The Ms. Foundation returned to the Vineyard this week for its 10th annual Ms. on Martha’s cocktail gathering and conversation.

Celebrating its 50th year as an organization, the event on Tuesday at the Grange Hall in West Tisbury featured a conversation that explored the impact of legacy women’s organizations on philanthropy, policy and social justice.

The focus of these efforts, the panelists said, needs to be on women and girls of color.

This year’s fireside chat included Teresa C. Younger, president and CEO of the Ms. Foundation, Jocelyn Frye, president of the National Partnership for Women & Families, and Fatima Goss Graves, president and CEO of the National Women’s Law Center.

Errin Haines, editor-at-large of The 19th*, moderated the conversation.

Fatima Goss Graves (center) president and CEO of the National Women’s Law Center. — Ray Ewing

“This is a point of inclusion, not exclusion,” Ms. Younger said of the foundation’s current focus during an interview earlier in the evening. “In the pool of inequality, there are a lot of folks. I have a pebble through my philanthropic institution to drop into the pool and right now I’ve identified the need as women, girls and gender expansive folks of color. If we drop our pebble over that, then everybody else who’s in that pool of inequality will reap the benefits.”

The Ms. Foundation practices trust-based philanthropy, making grants totaling over $90 million to more than 1,600 grassroots organizations across the nation over its 50 years. In May, the foundation introduced its largest capital campaign yet, Creating the Future We Deserve, which aims to raise $100 million this year.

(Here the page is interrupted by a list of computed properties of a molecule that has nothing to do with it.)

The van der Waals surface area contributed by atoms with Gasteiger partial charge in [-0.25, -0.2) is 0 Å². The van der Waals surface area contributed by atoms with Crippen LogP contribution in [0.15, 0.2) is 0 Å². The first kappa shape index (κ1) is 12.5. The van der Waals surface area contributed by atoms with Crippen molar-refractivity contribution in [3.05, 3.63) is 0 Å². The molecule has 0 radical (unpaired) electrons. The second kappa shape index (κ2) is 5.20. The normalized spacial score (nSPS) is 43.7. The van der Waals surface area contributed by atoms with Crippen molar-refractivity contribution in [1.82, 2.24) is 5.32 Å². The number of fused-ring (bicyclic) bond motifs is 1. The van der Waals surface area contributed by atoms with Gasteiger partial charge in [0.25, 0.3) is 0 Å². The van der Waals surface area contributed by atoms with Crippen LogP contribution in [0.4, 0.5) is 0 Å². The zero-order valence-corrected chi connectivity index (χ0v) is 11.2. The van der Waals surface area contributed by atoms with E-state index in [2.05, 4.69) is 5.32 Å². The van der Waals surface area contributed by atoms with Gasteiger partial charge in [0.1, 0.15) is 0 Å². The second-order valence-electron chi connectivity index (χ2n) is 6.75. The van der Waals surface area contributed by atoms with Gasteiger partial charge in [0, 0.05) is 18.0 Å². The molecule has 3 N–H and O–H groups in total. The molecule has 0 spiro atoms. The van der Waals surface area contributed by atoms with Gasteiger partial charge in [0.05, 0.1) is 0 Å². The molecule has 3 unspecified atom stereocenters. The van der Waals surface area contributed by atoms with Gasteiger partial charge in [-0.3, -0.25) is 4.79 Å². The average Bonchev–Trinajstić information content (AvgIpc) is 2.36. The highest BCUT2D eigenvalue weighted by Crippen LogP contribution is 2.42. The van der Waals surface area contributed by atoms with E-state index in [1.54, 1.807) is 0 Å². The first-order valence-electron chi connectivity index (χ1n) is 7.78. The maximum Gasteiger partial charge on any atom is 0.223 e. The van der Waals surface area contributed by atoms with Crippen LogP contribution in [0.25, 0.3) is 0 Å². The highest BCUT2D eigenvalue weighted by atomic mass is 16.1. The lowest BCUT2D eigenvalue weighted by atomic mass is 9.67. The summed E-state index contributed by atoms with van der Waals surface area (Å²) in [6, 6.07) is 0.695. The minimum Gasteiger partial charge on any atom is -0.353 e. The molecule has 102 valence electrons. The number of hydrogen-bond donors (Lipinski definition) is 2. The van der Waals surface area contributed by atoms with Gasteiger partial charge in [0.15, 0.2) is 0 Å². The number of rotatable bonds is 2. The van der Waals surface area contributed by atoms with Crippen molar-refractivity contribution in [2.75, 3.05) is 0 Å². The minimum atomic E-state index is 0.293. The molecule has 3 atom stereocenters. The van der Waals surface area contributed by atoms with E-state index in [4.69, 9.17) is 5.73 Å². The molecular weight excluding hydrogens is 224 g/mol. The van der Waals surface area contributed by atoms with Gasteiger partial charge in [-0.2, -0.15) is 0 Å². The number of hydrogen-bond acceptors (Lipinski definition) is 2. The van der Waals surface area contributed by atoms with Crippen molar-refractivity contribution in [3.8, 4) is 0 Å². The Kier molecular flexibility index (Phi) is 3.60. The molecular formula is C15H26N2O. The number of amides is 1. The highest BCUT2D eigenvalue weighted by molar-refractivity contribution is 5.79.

The Ms. Foundation’s chief program officer Ellen Liu said that these funds will benefit women and girls of color, whose lives philanthropy must improve.

“Women and girls of color have always been the lead on fights for any equity and justice issue from civil rights to reproductive justice to Earth justice,” Ms. Liu said. “Our program officers are all women of color, so they all connect with the grantees. They are relationship builders and connectors — that’s the role the Ms. Foundation plays in the ecosystem of philanthropy.”

The panelists also unpacked the definition of feminism, which they said is rooted in a structure that was not built for women of color to be successful. They explained that redefining feminism in terms of inclusion, which decenters white women and dissolves a baseline of privilege that resides in the traditional definition, allows organizations using the definition to respond to the needs of all women.

“For organizations that have been viewed as legacy organizations, it means something when Black women are saying ‘this is where we should go,’” Ms. Frye said. “Historically, Black women were expected to follow, and the issues that we worked on were defined by white women.”

Ms. Younger added that reimagining feminism to include all women requires examining whose voices are present in the conversation. Bringing underrepresented voices into the fold, she said, propels social progress by challenging organizations to rethink their conceptions of success, support and advocacy.

“Who’s missing at the table is a great question,” she said. “Who’s never been to the table is a better question.”